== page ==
Canada’s waste trade policy: A global concern
The global community should be alarmed at the recent statement of the Canadian Environment and Climate Change Ministry that the “wastes that ended up on Philippine shores were not illegal under Canadian rules.” With that hands-off policy to illegal waste trade, what measures are there to stop private Canadian firms from continuing to ship waste to poorer countries?
Canada’s weak waste laws that lack mechanisms to recall illegally shipped waste and consider legal exports of municipal waste for disposal, puts poor countries at risk. The case involving the Philippines is a stark example. In the course of several months in 2013-2014, Chronic Inc. from Ontario systematically shipped 103 containers of Vancouver’s garbage to Manila. The shipments, misdeclared as recyclable plastics, were mixed waste that included rotting food and used diapers.
Canada has repeatedly disowned responsibility. Claiming that the importation was a matter between private firms, it has refused to take back the waste and prosecute the exporting company and individuals. And the Philippines, recipient of several million Canadian dollars worth of grants for tourism development and more than 20 million in typhoon aid, declined to file a formal protest. The two Philippine importers are facing charges in local courts, but their Canadian counterpart, Jim Makris, owner of Chronic, remains uncharged, insisting that his shipment was not illegal—a line now adopted by his government.
This is the sort of unequal relationship that prevents poorer countries from putting up a fight when it comes to waste trade. With equally weak waste laws and high unemployment and poverty levels, poor nations are hesitant to file formal protests to international bodies or treaties for fear of damaging trade relations and development aid. Economic and political bullying comes into play.
It is convenient to label waste shipments as household or municipal waste and call these nonhazardous because poor importing countries often lack technical equipment to scientifically determine that such wastes are indeed hazardous. In Manila all the authorities could do was a cursory eyeball inspection before declaring the garbage nonhazardous (despite the bacteria and contaminants building up in the dirty diapers and rotten food and the toxic chemicals leaching out of the odd battery or e-waste in the trash).
This is why the illegal transport of both hazardous and other wastes across international borders is classified as an international crime, and why waste trade is regulated by a treaty known as the Basel Convention. Waste trade capitalizes on the unequal relationship between rich and poor countries, turning developing nations into trash repositories, without adequate resources to deal with imported waste (let alone their own) and unable to use legal recourse for fear of losing aid money and investments.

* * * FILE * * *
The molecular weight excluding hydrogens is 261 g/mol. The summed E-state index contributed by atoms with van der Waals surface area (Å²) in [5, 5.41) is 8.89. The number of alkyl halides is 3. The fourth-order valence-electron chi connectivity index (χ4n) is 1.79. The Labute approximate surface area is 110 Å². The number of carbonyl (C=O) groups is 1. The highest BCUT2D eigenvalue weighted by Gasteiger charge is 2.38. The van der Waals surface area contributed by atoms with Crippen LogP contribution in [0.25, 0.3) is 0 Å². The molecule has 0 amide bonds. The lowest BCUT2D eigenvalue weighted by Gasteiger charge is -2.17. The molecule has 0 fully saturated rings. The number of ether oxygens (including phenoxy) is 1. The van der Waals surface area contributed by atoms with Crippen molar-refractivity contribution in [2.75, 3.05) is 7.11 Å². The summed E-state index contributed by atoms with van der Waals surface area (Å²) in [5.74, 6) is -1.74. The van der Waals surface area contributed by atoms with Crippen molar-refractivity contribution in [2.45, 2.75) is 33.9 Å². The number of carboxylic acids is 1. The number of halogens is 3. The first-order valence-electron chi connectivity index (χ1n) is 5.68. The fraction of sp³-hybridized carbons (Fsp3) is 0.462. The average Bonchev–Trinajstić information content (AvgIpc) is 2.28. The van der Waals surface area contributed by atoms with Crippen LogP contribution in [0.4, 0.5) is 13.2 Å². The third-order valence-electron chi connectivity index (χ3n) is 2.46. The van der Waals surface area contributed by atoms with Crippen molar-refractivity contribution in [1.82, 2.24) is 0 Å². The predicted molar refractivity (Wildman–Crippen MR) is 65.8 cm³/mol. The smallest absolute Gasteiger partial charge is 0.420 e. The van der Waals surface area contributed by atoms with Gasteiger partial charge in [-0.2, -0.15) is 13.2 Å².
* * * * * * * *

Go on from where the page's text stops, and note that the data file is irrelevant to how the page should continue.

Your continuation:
The Environmental Compliance and Enforcement Committee of the Interpol monitors illegal transnational disposal of waste, whether hazardous or nonhazardous, as these “can significantly damage a community’s livelihood, undercut legitimate treatment facilities and permit the loss of recoverable raw materials, thereby threatening long-term economic sustainability and national stability.” The Canadian waste case is an international crime, and both the Philippines and Canada must treat it as such.
A 2014 report published by the Canadian Council of Ministers of the Environment cites Canada’s poor waste record. The report cited data from 2008 where Canada ranked bottom among 17 other developed nations, producing more municipal waste than any of its peer countries. In 2010, Canada’s municipal waste generation decreased by only 4 percent. With growing populations and rapid urbanization, municipal waste will increase.
At the 2015 Philippine Apec Summit, while declining to commit action on the trash shipments, Canadian Prime Minister Justin Trudeau committed to fix his country’s waste laws. No progress has yet been made. A review is underway but with no mention nor any provision rectifying the loophole that justified Canada’s waste dumping in the Philippines. Trudeau’s much-touted environmental plan dedicated to “undoing the damage done by [the] Harper [administration]” makes no mention of how to manage Canada’s growing waste stream. And now Canada has come out with a policy that condones illegal transboundary shipment of wastes to poorer countries, effectively coddling illegal waste exporters and condemning poorer countries to embrace its waste exports.
Canada’s hands-off stance on illegal waste trade is not merely a Philippine problem but a global concern. Unless Trudeau steps up and strengthens his country’s compliance to the Basel Convention, and unless countries, including the Philippines and Canada, ratify and implement the Basel Ban Amendment that additionally prohibits the export of hazardous waste for any reason, including recycling, the Philippine case will certainly not be the last.
Richard Gutierrez is the chief executive officer of Ban Toxics.
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